While there is still work to be done, this corridor approach has been useful in linking the protected areas in the west of the TAL, amplifying the effects of each and bolstering the resilience of the vulnerable tiger and rhinoceros species. While this corridor approach is not novel to conservationists in Europe, its extent and ambition is certainly something to be commended, as well as its agroecological approach to large-scale corridor construction in agricultural areas. In particular, it is useful to consider the potentials for holistic strategy on a large scale to combat some of the issues identified in the previous article: namely, an approach which constructs grey infrastructure first, then attempts to implement ‘greening’ measures later, often at greater cost and lesser efficiency. Indeed, this is the goal of SaveGREEN, to generate a coherent framework for connectivity planning in the Danube region, so that avoiding fragmentation and restoring connectivity becomes a primary concern of infrastructural development. The Terai Arc highlights the international precedent for this effort, pointing to the utility of continued interaction with global projects to inform the way forward.
In closing, then, there are clear insights to be gained by looking to connectivity projects around the world, which have displayed creativity, ambition, and precision in distributing and managing socioeconomic and ecological priorities. As SaveGREEN looks to place regional infrastructure at the cutting edge of connectivity projects, it therefore calls on practitioners to leave no-stone-unturned in the search for inspiration regarding the best green infrastructure methods being employed today. Indeed, this is in the hope that the Danube basin will one day itself be a global source of inspiration for effective ecological connectivity planning. The examples explored here have emphasised the crucial importance of a multiscalar approach, which considers the finer design intricacies of specific locations’ green infrastructure, as well as the macro-scale picture of connectivity and legislative protections.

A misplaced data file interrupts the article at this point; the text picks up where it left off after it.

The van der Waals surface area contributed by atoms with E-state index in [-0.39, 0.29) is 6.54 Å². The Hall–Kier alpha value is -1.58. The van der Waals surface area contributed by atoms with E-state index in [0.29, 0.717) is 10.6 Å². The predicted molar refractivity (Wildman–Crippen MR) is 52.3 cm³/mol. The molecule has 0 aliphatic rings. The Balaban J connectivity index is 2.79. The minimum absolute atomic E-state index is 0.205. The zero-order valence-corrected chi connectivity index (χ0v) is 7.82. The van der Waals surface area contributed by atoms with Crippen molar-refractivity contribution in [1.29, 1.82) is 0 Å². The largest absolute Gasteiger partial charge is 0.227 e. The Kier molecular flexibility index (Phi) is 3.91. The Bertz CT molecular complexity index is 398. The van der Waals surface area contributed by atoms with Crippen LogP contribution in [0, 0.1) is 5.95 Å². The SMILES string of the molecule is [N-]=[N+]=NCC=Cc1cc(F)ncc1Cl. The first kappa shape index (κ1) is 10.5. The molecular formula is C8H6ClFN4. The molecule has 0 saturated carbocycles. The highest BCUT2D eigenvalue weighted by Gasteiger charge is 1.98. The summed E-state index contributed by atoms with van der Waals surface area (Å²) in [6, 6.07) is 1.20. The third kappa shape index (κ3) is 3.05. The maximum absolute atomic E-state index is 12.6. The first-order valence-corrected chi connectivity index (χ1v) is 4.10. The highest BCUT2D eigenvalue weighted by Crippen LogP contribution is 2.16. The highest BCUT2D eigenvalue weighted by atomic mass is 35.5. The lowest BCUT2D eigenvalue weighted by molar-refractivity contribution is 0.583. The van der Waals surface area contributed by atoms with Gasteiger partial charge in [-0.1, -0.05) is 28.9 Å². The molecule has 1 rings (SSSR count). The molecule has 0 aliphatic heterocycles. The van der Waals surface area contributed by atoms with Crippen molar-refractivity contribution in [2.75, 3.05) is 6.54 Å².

Christmas Island Tourism Association (2015) “20km of barriers, 31 underpasses and 1 bridge: getting ready for the great crab migration” [online, accessed 15/09/2022]. Available at: https://www.christmas.net.au/20km-of-barriers-31-underpasses-and-1-bridge-getting-ready-for-the-great-crab-migration/
Hayward, P. (2021) “Embodying the Anthropocene: Embattled crustaceans, extractivism, and eco-tourism on Christmas Island (Indian Ocean)”, Island Studies Journal, 16 (1), pp.229-248 [online, accessed 15/09/2022]. Available at: https://researchportal.scu.edu.au/esploro/outputs/journalArticle/Embodying-the-Anthropocene-Embattled-crustaceans-extractivism/991012948499102368
Sargent, A. (2015) “Forget Sydney and San Francisco, Christmas Island crab bridge helps migrating critters beat the traffic”, ABC News [online, accessed 15/09/2022]. Available at: https://www.abc.net.au/news/2015-12-09/bridge-helps-migrating-christmas-island-crabs-avoid-traffic/7014406
WWF Nepal (2022) “Terai Arc Landscape (TAL)” [online, accessed 15/09/2022]. Available at: https://www.wwfnepal.org/our_working_areas/tal2/
Elliot Cocker, CEEweb For Biodiversity
Lily Tanui, CEEweb For Biodiversity
The article is a replication of: SaveGREEN - Around the World in Green Infrastructure, created as part of SaveGREEN project activites. The project is financed under the ‘Danube’ 2014-2020 Transnational Cooperation Programme and is set to work on the critical theme of ecological corridors in the Carpathian and further mountain ranges of the Danube region.
For more information, visit the official project page, BBF website or follow #SaveGREEN on social media.